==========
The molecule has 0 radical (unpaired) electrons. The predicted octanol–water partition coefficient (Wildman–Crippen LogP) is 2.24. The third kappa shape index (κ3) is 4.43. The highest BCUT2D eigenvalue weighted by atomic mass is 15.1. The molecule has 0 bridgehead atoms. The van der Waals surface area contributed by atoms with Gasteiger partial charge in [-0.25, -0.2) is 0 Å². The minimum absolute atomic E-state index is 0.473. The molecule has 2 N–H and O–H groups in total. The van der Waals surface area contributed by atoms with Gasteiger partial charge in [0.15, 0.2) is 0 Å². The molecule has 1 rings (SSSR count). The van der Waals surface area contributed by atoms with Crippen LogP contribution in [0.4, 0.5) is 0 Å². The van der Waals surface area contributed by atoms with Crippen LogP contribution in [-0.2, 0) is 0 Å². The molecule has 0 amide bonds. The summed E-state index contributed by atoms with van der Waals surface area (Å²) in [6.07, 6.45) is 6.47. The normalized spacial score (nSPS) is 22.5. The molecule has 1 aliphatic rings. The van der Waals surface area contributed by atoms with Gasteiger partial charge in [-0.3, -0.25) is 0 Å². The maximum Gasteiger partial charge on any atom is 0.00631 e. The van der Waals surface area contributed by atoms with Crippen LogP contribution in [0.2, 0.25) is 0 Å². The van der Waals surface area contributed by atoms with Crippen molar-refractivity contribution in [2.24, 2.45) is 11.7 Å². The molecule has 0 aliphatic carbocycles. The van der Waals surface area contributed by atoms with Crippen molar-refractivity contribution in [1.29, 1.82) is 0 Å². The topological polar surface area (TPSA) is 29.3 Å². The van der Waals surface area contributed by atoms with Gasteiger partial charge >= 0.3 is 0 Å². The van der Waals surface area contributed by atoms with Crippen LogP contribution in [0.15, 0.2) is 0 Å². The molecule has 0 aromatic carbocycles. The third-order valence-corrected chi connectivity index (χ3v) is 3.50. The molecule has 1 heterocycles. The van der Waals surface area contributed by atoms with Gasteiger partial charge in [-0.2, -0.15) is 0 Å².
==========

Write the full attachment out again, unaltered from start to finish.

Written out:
The molecule has 0 radical (unpaired) electrons. The predicted octanol–water partition coefficient (Wildman–Crippen LogP) is 2.24. The third kappa shape index (κ3) is 4.43. The highest BCUT2D eigenvalue weighted by atomic mass is 15.1. The molecule has 0 bridgehead atoms. The van der Waals surface area contributed by atoms with Gasteiger partial charge in [-0.25, -0.2) is 0 Å². The minimum absolute atomic E-state index is 0.473. The molecule has 2 N–H and O–H groups in total. The van der Waals surface area contributed by atoms with Gasteiger partial charge in [0.15, 0.2) is 0 Å². The molecule has 1 rings (SSSR count). The van der Waals surface area contributed by atoms with Crippen LogP contribution in [0.4, 0.5) is 0 Å². The van der Waals surface area contributed by atoms with Crippen LogP contribution in [-0.2, 0) is 0 Å². The molecule has 0 amide bonds. The summed E-state index contributed by atoms with van der Waals surface area (Å²) in [6.07, 6.45) is 6.47. The normalized spacial score (nSPS) is 22.5. The molecule has 1 aliphatic rings. The van der Waals surface area contributed by atoms with Gasteiger partial charge in [-0.3, -0.25) is 0 Å². The maximum Gasteiger partial charge on any atom is 0.00631 e. The van der Waals surface area contributed by atoms with Crippen LogP contribution in [0.2, 0.25) is 0 Å². The van der Waals surface area contributed by atoms with Crippen molar-refractivity contribution in [2.24, 2.45) is 11.7 Å². The molecule has 0 aliphatic carbocycles. The van der Waals surface area contributed by atoms with Crippen molar-refractivity contribution in [1.29, 1.82) is 0 Å². The topological polar surface area (TPSA) is 29.3 Å². The van der Waals surface area contributed by atoms with Gasteiger partial charge >= 0.3 is 0 Å². The van der Waals surface area contributed by atoms with Crippen LogP contribution in [0.15, 0.2) is 0 Å². The molecule has 0 aromatic carbocycles. The third-order valence-corrected chi connectivity index (χ3v) is 3.50. The molecule has 1 heterocycles. The van der Waals surface area contributed by atoms with Gasteiger partial charge in [-0.2, -0.15) is 0 Å².